Turkish parliament's deputy chair backs voting reform

Ahmet Aydin lends weight to referendum proposal to cut electoral candidates' age limit from 25 to 18 years

Turkish parliament's deputy chair backs voting reform

World Bulletin / News Desk

The deputy chair of Turkey’s parliament has backed a proposed reduction to the minimum age limit for electoral candidates.

Ahmet Aydin, a lawmaker for the ruling Justice and Development (AK) Party, said that he supported the proposal to reduce the current age limit to 18 from 25, in line with most EU states.

The change is part of a wide range of constitutional amendments being proposed in Turkey’s April 16 referendum.

Talking to Anadolu Agency, Aydin said almost 80 percent of EU states had a voting age of 18, as did Turkey.

"We give the right to elect. Why should we not trust the same youth and not give them the right to be elected?" Aydin asked.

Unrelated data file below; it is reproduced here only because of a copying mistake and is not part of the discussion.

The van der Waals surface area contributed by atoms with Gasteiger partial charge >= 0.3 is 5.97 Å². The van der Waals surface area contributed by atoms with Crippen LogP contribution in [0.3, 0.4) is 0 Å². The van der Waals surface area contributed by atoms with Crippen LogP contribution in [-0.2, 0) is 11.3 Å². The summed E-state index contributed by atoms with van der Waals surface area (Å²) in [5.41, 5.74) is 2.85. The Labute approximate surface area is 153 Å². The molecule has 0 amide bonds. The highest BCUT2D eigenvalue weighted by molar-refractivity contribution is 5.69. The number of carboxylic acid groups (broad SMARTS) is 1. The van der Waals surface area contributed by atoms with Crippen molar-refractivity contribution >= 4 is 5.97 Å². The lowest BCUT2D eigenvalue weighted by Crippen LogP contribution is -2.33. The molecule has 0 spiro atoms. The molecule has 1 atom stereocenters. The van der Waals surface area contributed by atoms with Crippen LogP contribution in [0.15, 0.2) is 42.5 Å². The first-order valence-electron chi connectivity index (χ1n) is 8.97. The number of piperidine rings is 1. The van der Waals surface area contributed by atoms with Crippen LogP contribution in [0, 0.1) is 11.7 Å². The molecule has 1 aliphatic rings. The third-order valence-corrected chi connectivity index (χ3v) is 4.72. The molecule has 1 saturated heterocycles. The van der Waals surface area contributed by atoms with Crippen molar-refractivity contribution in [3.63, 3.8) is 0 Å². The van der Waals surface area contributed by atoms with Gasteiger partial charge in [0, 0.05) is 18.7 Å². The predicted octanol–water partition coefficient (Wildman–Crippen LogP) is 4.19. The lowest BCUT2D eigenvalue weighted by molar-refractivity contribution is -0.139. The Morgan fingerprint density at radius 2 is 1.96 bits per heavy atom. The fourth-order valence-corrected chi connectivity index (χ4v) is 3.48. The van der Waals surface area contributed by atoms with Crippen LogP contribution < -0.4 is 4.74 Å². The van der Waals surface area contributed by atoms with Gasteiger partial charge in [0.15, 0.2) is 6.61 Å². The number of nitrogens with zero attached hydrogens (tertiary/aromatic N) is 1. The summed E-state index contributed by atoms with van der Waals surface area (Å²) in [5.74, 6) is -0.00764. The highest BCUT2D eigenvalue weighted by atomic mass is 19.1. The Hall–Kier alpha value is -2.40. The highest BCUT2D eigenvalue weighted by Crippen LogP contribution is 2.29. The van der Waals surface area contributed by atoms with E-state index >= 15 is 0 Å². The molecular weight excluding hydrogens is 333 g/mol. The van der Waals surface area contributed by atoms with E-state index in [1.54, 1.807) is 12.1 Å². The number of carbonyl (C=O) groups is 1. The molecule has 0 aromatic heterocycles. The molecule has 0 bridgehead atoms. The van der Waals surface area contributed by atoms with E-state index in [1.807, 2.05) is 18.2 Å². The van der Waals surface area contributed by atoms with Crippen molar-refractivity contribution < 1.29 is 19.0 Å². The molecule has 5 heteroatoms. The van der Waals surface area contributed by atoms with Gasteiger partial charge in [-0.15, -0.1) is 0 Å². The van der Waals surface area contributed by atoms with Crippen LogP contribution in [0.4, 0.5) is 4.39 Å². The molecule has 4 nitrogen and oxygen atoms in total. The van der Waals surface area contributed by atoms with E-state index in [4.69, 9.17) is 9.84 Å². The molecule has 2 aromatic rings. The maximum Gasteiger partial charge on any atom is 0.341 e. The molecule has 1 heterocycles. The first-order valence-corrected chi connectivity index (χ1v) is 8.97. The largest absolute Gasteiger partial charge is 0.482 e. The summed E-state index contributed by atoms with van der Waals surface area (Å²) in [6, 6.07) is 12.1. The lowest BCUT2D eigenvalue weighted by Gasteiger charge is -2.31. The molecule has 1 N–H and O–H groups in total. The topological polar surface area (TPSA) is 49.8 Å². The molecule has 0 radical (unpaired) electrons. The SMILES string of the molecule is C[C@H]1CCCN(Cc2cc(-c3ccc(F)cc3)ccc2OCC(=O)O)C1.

He also raised the proposal to increase of the number of lawmakers in Turkey’s parliament from 550 to 600.

"Turkey is last in Europe in the representation ratio of one MP," Aydin said.

He added that one lawmaker represented on average about 40,000 voters in EU countries but in Turkey one parliamentary deputy corresponded to around 103,000 electors.  

"For a greater, more just representation, MP numbers must be increased to 600," Aydin added.

The constitutional changes have been discussed since Recep Tayyip Erdogan was voted in as president in August 2014.

An 18-article bill was passed by parliament in January, with 339 votes in favor -- nine more than what was needed to put the proposal to a referendum.

These reforms would hand wide-ranging executive powers to the president and the post of prime minister would be abolished. The president would also be allowed to retain ties to a political party.

Simultaneous parliamentary and presidential elections for a five-year term would be held in November 2019 under the new constitution.

Güncelleme Tarihi: 21 Mart 2017, 13:59